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Bridgestone reassure teams of individual commitment

20.02.2007

Hiroshi Yamada, manager of Bridgestone‘s Motorcycle Sport department, is sure to be a very busy man in 2007. Supplying the rubber for Ducati Marlboro, Gresini Honda, Kawasaki Racing, Pramac dAntin and Rizla Suzuki means that he has five teams and four different manufacturers to work with during a season in which Bridgestone have to make their own, specific adaptations to historic shift from 990cc bikes to the new, smaller SOOcc prototypes. With this comes the added responsibility of adapting to particular individual demands, although Yamada is confident of finding a solution for everyone.
“Generally, our plan has been focused on getting the direction of tyre construction correct, but now we will be starting to adapt the tyre to meet the requirements of each of our teams. Some riders still require additional support to have tyres that work with their riding style. We can only offer reassurances at this early stage that we will do everything to fulfil our teams‘ and riders‘ requests,“ he commented after last week‘s Official Test in Qatar.
Additionally, there are of course the new ‘parc ferme‘ regulations for Bridgestone and Michelin to contend with in 2007, restricting the quota of tyres that can be used by each individual rider and requiring that each competitor is delivered with his entire allocation of rubbers for a Grand Prix weekend on the eve of the first practice session — which essentially means on the Thursday night.
OnIy Dunlop, who will supply Yamaha Tech3‘s tyres, will be excluded from the restrictions until such time as their tyres have been used in two Grands Prix victories in dry conditions.
Therefore, the data collected by Bridgestone at the first Official MotoGP Test of the year at Qatar‘s Losail International Circuit last week was just as essential for Yamada and his staff as it was for the each of the premier dass teams themselves.
The season-opening GP in Qatar takes place in less than three weeks and Losail has always provided a highly specific challenge for MotoGP engineers, mechanics and riders, often because of desert sand drifting onto the track.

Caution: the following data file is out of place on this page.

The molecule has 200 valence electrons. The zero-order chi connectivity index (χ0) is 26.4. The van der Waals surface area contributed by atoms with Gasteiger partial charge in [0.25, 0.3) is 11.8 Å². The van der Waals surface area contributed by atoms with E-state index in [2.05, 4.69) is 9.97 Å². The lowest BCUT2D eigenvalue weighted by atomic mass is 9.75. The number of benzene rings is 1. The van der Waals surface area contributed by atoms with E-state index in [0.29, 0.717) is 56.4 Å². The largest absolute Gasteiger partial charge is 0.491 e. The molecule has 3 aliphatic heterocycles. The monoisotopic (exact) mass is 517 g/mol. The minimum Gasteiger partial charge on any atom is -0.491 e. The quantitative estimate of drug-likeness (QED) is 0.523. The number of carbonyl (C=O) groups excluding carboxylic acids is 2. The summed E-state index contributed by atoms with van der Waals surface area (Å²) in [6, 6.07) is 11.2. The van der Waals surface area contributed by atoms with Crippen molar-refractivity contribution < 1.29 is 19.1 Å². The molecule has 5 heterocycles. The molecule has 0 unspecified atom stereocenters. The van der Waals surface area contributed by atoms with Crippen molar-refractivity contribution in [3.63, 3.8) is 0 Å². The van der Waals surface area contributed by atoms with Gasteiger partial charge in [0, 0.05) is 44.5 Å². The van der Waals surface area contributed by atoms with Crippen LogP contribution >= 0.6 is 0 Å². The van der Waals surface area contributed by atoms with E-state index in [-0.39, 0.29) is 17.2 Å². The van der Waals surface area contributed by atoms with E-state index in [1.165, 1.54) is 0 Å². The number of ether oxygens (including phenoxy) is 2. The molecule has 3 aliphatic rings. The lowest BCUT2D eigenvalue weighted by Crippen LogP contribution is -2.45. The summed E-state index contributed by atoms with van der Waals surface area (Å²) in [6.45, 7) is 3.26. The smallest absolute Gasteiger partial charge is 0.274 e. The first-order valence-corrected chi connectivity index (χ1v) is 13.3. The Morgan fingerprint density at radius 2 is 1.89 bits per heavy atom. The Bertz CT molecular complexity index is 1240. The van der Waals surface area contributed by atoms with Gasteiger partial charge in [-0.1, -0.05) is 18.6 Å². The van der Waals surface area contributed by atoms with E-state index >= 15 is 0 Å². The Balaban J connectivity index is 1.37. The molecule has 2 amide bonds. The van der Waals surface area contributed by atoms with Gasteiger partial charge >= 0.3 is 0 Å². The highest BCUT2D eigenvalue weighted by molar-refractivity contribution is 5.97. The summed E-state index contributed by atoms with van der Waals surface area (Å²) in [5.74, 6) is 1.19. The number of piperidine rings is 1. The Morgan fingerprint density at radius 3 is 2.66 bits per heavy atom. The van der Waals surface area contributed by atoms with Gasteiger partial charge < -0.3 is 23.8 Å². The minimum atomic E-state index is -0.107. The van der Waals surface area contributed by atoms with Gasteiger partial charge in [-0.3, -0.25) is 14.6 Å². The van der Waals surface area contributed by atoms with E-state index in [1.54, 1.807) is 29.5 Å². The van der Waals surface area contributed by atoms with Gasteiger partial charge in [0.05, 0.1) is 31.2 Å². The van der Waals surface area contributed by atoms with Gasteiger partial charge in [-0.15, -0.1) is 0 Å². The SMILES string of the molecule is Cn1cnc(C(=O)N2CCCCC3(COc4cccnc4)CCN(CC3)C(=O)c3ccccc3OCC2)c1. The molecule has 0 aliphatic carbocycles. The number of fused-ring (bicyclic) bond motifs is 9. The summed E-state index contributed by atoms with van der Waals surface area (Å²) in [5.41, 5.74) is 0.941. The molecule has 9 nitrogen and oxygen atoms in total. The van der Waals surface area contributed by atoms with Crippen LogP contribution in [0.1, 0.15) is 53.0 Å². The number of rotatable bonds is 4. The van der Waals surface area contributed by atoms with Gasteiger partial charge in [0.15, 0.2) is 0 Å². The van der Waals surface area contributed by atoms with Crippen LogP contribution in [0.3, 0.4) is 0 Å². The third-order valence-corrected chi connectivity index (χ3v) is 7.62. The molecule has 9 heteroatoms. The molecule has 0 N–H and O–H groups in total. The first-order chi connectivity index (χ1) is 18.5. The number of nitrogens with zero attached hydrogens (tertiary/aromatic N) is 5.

As Yamada explained: “Qatar has always been a very unique track, one for which we have had to develop tyres that are not used elsewhere on the calendar. lt was a very interesting test week, though not at all straight-forward. We started the test using similar specification tyres to last year‘s race as a base and we could quickly see that the track characteristics have altered since our last visit. The track seems to offer more grip than last year which in turn prompted us also to try different specification tyres to what we had planned.“
Whilst Michelin are introducing a smaller 16“ front tyre this season Yamada and his Bridgestone crew believe that their traditional 16.5“ front offers the best performance for their teams, even with the introduction of the smaller MotoGP models.

“We expect the grip levels to be quite similar when we return to Qatar in a few weeks,“ continued the respected Japanese chief. “Our normal front tyre may benefit some of our teams, although our special Qatar-spec front tyre could also be made available. Tyre preference is very individual so each of our teams will be working closely with their appointed Bridgestone engineer to ascertain the best direction. Whatever the case, we have a lot of new data from the 800s to make further improvements before this year‘s race.“
Meanwhile, Yamada assured his collaborators that despite increased pressure on the tyre manufacturers this year, the Japanese firm will continue to supply teams at the highest level of professionalism: “We are fully committed to fair service of our teams across all areas of Bridgestone‘s Motorsport activities. lt is true that supplying four manufacturers will raise the pressure on us to perform this season but we know where the limits lie. The tyre restrictions this season have given Us the capacity to supply more teams and we have service engineers dedicated to each team in order to ensure that feedback is transferred and subsequently implemented.“

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